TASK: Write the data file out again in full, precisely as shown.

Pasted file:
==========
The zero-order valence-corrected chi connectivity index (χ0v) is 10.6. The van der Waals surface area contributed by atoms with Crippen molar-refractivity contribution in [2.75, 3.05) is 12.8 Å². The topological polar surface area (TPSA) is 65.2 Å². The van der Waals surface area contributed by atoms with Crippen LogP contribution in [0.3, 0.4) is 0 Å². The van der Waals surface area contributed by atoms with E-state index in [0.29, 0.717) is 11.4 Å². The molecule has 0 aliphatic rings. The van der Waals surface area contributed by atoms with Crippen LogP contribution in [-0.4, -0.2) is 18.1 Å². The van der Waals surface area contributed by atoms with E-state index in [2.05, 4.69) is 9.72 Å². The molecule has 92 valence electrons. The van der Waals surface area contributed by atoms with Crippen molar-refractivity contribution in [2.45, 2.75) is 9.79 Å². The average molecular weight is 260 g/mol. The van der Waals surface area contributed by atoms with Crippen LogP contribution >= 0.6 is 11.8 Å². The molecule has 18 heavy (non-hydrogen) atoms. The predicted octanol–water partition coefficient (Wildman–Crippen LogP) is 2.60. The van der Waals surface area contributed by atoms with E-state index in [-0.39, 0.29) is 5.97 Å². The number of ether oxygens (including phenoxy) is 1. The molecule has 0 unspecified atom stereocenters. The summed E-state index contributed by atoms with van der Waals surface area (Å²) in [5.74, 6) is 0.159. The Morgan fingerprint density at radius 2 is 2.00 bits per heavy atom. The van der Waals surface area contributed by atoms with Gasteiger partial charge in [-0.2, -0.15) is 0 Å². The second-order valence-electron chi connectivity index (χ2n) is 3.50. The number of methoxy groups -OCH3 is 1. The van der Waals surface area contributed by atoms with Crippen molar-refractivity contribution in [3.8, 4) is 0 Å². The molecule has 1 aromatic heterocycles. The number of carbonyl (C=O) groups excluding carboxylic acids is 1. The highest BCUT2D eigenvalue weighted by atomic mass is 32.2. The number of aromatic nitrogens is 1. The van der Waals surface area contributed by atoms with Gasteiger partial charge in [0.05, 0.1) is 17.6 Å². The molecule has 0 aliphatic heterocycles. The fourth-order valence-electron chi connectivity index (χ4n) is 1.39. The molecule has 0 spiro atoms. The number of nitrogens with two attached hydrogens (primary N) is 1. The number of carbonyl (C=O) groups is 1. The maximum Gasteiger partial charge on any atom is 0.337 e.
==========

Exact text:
The zero-order valence-corrected chi connectivity index (χ0v) is 10.6. The van der Waals surface area contributed by atoms with Crippen molar-refractivity contribution in [2.75, 3.05) is 12.8 Å². The topological polar surface area (TPSA) is 65.2 Å². The van der Waals surface area contributed by atoms with Crippen LogP contribution in [0.3, 0.4) is 0 Å². The van der Waals surface area contributed by atoms with E-state index in [0.29, 0.717) is 11.4 Å². The molecule has 0 aliphatic rings. The van der Waals surface area contributed by atoms with Crippen LogP contribution in [-0.4, -0.2) is 18.1 Å². The van der Waals surface area contributed by atoms with E-state index in [2.05, 4.69) is 9.72 Å². The molecule has 92 valence electrons. The van der Waals surface area contributed by atoms with Crippen molar-refractivity contribution in [2.45, 2.75) is 9.79 Å². The average molecular weight is 260 g/mol. The van der Waals surface area contributed by atoms with Crippen LogP contribution >= 0.6 is 11.8 Å². The molecule has 18 heavy (non-hydrogen) atoms. The predicted octanol–water partition coefficient (Wildman–Crippen LogP) is 2.60. The van der Waals surface area contributed by atoms with E-state index in [-0.39, 0.29) is 5.97 Å². The number of ether oxygens (including phenoxy) is 1. The molecule has 0 unspecified atom stereocenters. The summed E-state index contributed by atoms with van der Waals surface area (Å²) in [5.74, 6) is 0.159. The Morgan fingerprint density at radius 2 is 2.00 bits per heavy atom. The van der Waals surface area contributed by atoms with Gasteiger partial charge in [-0.2, -0.15) is 0 Å². The second-order valence-electron chi connectivity index (χ2n) is 3.50. The number of methoxy groups -OCH3 is 1. The van der Waals surface area contributed by atoms with Crippen molar-refractivity contribution in [3.8, 4) is 0 Å². The molecule has 1 aromatic heterocycles. The number of carbonyl (C=O) groups excluding carboxylic acids is 1. The highest BCUT2D eigenvalue weighted by atomic mass is 32.2. The number of aromatic nitrogens is 1. The van der Waals surface area contributed by atoms with Gasteiger partial charge in [0.05, 0.1) is 17.6 Å². The molecule has 0 aliphatic heterocycles. The fourth-order valence-electron chi connectivity index (χ4n) is 1.39. The molecule has 0 spiro atoms. The number of nitrogens with two attached hydrogens (primary N) is 1. The number of carbonyl (C=O) groups is 1. The maximum Gasteiger partial charge on any atom is 0.337 e.